Recent Posts


Big Bugs history hatcheries Lost and Found Echo Redside Rainbow Parasite Conway Bowman Douglas County Stefan Tritscher March Browns Klamath River Wild fish Bill Black Sea-runs Bozeman Twin Bridges Steamboat Inn North Coast: Willamette Falls Metolius Nautilus Reels Small Streams Williamson River Guided Fishing Bonefish Port Orford Rob Crandall A River for Christmas Pyramid Lake Tarpon Soul River on-line fly shop A River Between Us Spring Chinook Northern California Redfish Wader Maker Contest CFR Road Trip "Clipped" Tying Contest Steelhead Willamette River Bass Mending vintage news Cuba #keepemwet Scientific Anglers Maupin Black Friday Film Contest Salmon Watch ODFW Oregon Back Roads Steelhead Sanctuary Willamette Travally Coho Salmon Roamerica saltwater Dean Finnerty Mia Sheppard fly fishing Mexico Dry Fly West Slope Cutthroat Soft Hackles Marty Sheppard Catch Magazine Trout-a-Thon Colorado North Umpqua Todd Moen Jason Atkinson Bears Winston Fly Rods Seychelles Spey-O-Rama Tenkara Native Fish Society tippet rings Cutthroat Trout Winston Boston Whaler Coho Redband Trout Sea Trout Puget Sound McKenzie Coat Drive Sweden John Day River Whitefish Fly Fishers Club of Oregon Elk River Fishing License British Columbia Oregon Trout Trail Deschutes National Forest Little Creek Outfitters Craig Montana Christmas Trees Smithers Trask Salmon Montana Ochoco Creek Trout Unlimited Sea lions Simon Gawesworth Native Trout Fall River McKenzie River F3T Brian O'Keefe Bamboo Rods Rio Fly Lines Trailer Trash Thursday Columbia River Owyhee River Chum Salmon Metolius River Salmon habitat hot water Dale La Follette Sr. BC boat cleaning stations Spirit River Sea-run Cutthroat Extinction Lincoln Motor Company PGE Project Healing Waters Salmon Fly Deschutes River Blast from the Past Senator Ron Wyden Nehalem River Klamath Dams Fly Reels Legos Abel Reels photography Trout Bum Road Trip Salmonfly hatch Green Drakes Fishing Report Kevin Callaway Pacific ocean Nevada Steamboat Creek The Creel Clackamas Skaters Corey Koff Trout Alaska Atlantic Salmon Senator Jeff Merkley Rio FarBank Goldenstones Caddis Bryan Huskey Florida Keys invasive species Poachers Cookie Lady Summer Steelhead John Day Kamchatka Frank Moore Mako Shark Prineville Rio Products Salmonflies Klamath Southern Coast roll cast Bull Trout Winter Steelhead New Zealand Bulkley small creeks Kenny Morrish Travalley Warm Water PMDs Oregon Morrish's Fluttering Stone Sandy River Grand Teton frying pan river Elk & Sixes Fly Fishing Film Tour Deschutes River Alliance Chinook Salmon SA Outdoor Adventure Day Jurassic Lake Brown Trout Adventure Eric Neufeld Deschutes Fly Fishing Collaborative Frank Amato Bill Bakke pay it forward Hardy Reel Big Trout Press Release Oregon Trout Bum Kickstarter Rogue River Green River Vets Snow Kenny 5 Legs Streamers Home Waters for the Holidays flies Trout Spey Kate Koff G3 Waders Yellowstone Kispiox Christmas Casting for Recovery Renzetti Salmon-Trout Bruce Buckmaster Carp Winter Spey Strategies Lahontan Cutthroat Oregon Department of Fish and Wildlife Sage Argentina Pelton Dam Spey Fishing Tips Crooked River Brian Silvey Klamath Lake Jay Nicholas native fish Bamboo Simms Clackamas River Dolly Vardon Olympic National Park Wild Steelhead Coalition Permit Black Spot State of Jefferson Instagram Atlantic Salmon Fly Expo Patagonia Invasives Bauer Fly Reels How to Mountain Goats Sage Fly Rods Rainbow Trout Fly Tying Mousing Costa Water Time Outfitters Keepemwet Fishing LaFollette homestead Sharks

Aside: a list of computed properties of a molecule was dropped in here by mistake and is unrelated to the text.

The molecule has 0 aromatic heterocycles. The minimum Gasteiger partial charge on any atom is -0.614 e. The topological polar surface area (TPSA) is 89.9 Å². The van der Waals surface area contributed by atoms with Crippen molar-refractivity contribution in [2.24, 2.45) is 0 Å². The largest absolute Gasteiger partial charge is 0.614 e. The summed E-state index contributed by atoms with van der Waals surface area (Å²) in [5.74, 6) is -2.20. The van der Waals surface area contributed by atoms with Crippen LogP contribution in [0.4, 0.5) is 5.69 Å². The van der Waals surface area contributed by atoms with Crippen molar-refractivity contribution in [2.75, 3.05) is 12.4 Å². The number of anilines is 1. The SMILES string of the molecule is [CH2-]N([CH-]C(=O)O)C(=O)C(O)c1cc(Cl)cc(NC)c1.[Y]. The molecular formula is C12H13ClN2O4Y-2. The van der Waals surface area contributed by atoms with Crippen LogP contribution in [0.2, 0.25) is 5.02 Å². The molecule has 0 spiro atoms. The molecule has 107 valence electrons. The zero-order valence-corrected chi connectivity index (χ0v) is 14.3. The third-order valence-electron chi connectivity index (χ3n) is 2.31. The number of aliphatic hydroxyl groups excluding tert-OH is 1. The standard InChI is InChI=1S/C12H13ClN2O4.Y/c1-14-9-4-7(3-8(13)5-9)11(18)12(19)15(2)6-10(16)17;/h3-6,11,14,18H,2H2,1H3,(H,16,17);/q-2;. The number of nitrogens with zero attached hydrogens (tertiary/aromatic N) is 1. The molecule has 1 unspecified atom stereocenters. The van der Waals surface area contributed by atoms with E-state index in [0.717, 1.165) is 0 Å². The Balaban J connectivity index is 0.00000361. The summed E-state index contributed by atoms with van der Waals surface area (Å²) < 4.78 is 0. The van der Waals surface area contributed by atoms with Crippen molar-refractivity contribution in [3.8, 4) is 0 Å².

Camp Water

    Camp water is close to home. Here you will find information on stuff happening here in the shop and on our local waters. You'll also find our weekly newsletter feature, Trailer Trash Thursday, a fun collection of fly fishing videos, perfect for a midweek distraction. If you don't get the newsletter, be sure to sign up today!

    When is hot, too hot?

    Joel La Follette - Thursday, July 09, 2015
    The thermometer is your friend. No, not that vintage Hire’s Rootbeer model you have nailed to the garage that has been stuck in the 90s for a few weeks. I’m talking about that handy little stream thermometer that you carry with you, but never use. You really should get to know it better. It could be a life saver, for fish anyway.